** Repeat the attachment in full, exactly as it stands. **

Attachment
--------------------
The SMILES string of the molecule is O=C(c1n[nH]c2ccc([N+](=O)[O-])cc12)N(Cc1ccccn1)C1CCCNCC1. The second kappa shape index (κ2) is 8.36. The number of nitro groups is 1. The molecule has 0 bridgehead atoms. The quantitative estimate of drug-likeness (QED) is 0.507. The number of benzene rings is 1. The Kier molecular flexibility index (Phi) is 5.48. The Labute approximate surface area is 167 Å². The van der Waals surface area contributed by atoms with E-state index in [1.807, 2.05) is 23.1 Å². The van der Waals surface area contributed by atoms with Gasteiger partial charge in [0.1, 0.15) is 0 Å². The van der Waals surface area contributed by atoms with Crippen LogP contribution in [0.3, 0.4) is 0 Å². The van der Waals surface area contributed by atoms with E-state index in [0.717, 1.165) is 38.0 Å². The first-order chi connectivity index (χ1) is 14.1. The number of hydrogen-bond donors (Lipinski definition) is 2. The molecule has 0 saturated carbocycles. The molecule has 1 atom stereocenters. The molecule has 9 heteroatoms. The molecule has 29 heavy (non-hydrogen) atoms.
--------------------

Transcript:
The SMILES string of the molecule is O=C(c1n[nH]c2ccc([N+](=O)[O-])cc12)N(Cc1ccccn1)C1CCCNCC1. The second kappa shape index (κ2) is 8.36. The number of nitro groups is 1. The molecule has 0 bridgehead atoms. The quantitative estimate of drug-likeness (QED) is 0.507. The number of benzene rings is 1. The Kier molecular flexibility index (Phi) is 5.48. The Labute approximate surface area is 167 Å². The van der Waals surface area contributed by atoms with E-state index in [1.807, 2.05) is 23.1 Å². The van der Waals surface area contributed by atoms with Gasteiger partial charge in [0.1, 0.15) is 0 Å². The van der Waals surface area contributed by atoms with Crippen LogP contribution in [0.3, 0.4) is 0 Å². The van der Waals surface area contributed by atoms with E-state index in [0.717, 1.165) is 38.0 Å². The first-order chi connectivity index (χ1) is 14.1. The number of hydrogen-bond donors (Lipinski definition) is 2. The molecule has 0 saturated carbocycles. The molecule has 1 atom stereocenters. The molecule has 9 heteroatoms. The molecule has 29 heavy (non-hydrogen) atoms.